I interviewed Ron Carter yesterday for the next Jazz Master Summit. He was gracious and full of insight. We spoke on a variety of topics, not the least of which was that second Miles quintet and how they did what they did on stage as well as their preparation for recordings.

Early on, Ron told me that he is starting to practice after a lifetime of his practicing being on stage every night and in the studio. I asked what he was practicing and that got us into a discussion about time. As I said to Ron, his sense of time has always been something I've loved about his playing.

But instead of cranking up the metronome and playing fast over clicks 2 and 4, Ron takes the opposite approach. He practices slow and very deliberate. Regarding one of the things he practices, he describes calling up one of his students and coaching him through this exercise telling him, "Now this is what I'm doing to get better."

His description of slow, methodical, and focused practice reminded me of something I also recommend which is to set the metronome on a painfully slow time - perhaps 40bpm, and play short notes over each of the clicks. The objective is to mask the click with your precision.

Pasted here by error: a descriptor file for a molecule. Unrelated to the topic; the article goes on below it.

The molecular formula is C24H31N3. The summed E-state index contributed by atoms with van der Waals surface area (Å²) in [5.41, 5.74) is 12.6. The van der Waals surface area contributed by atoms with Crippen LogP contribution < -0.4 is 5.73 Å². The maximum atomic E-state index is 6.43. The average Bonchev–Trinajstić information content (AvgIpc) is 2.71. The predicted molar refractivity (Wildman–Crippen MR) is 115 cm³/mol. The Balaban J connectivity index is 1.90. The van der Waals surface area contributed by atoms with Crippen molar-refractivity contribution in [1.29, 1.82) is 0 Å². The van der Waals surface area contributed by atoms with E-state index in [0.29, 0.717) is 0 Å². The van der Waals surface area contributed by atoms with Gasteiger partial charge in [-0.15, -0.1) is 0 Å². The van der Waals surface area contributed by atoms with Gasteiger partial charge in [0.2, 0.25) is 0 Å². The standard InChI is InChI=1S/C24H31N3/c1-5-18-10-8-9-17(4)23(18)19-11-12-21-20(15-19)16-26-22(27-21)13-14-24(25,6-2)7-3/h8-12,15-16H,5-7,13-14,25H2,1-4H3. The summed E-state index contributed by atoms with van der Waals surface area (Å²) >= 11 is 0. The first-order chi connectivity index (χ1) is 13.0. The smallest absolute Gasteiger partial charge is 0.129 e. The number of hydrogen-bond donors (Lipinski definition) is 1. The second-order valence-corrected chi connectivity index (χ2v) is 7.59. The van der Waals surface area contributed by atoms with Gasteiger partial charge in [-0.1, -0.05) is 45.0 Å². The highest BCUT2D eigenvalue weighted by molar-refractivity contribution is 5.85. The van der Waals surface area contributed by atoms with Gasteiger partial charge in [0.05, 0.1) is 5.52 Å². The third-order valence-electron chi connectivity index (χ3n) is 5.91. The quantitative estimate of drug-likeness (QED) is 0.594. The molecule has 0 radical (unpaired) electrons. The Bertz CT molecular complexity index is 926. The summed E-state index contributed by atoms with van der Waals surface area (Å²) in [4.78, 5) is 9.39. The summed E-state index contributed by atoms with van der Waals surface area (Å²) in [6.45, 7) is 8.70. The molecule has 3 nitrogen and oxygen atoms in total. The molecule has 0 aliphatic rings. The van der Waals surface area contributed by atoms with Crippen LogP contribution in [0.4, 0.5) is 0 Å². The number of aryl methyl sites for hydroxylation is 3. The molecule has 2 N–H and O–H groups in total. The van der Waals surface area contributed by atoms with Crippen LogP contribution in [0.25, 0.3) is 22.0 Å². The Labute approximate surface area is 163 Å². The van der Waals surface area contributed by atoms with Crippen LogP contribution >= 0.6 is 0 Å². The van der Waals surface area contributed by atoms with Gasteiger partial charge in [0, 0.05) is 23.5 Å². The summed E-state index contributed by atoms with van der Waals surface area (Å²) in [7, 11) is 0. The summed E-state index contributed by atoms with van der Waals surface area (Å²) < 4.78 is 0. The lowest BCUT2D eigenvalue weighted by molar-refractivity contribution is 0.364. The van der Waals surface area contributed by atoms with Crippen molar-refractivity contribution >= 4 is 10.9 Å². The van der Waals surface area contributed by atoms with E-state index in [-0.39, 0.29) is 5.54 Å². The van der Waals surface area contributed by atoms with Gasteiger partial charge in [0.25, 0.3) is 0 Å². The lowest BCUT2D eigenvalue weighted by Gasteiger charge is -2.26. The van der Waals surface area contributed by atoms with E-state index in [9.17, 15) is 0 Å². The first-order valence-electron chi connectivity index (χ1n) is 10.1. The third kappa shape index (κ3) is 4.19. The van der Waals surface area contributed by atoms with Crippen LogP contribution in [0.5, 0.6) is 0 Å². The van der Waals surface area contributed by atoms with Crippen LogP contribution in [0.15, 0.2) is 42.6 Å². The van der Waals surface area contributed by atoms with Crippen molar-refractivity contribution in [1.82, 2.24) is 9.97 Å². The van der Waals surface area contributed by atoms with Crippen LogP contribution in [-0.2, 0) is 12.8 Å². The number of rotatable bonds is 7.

But as Ron does, listen honestly for accuracy. Nothing but perfect will do. You'll hear Ron admit that perfection on this seemingly simple exercise might take him 20 minutes.

Sometimes the skills we work on will result in improving the opposite aspects of your playing. Practicing the C major scale perfectly at a slow tempo will improve your time for all tempos. For brass players, playing low and pedal notes will build your chops and air for high playing. Practicing the slow methodical single articulations will strengthen your time and articulation for fast tempos as well as long notes.

Ron goes on to explain that he next played through the Bach Cello Suites using the skills he strengthened using that C major scale exercise.

But he makes the point that he plays the suites slowly. Not at the tempo in which they are normally recorded. He also has written out the harmony of some of them so that his ear can best hear the chords that Bach outlined in these primarily one-note-at-a-time pieces.

The point is that slow and steady wins the race. And while that is true for many aspects of life, it is also an important truism for playing better jazz.

 

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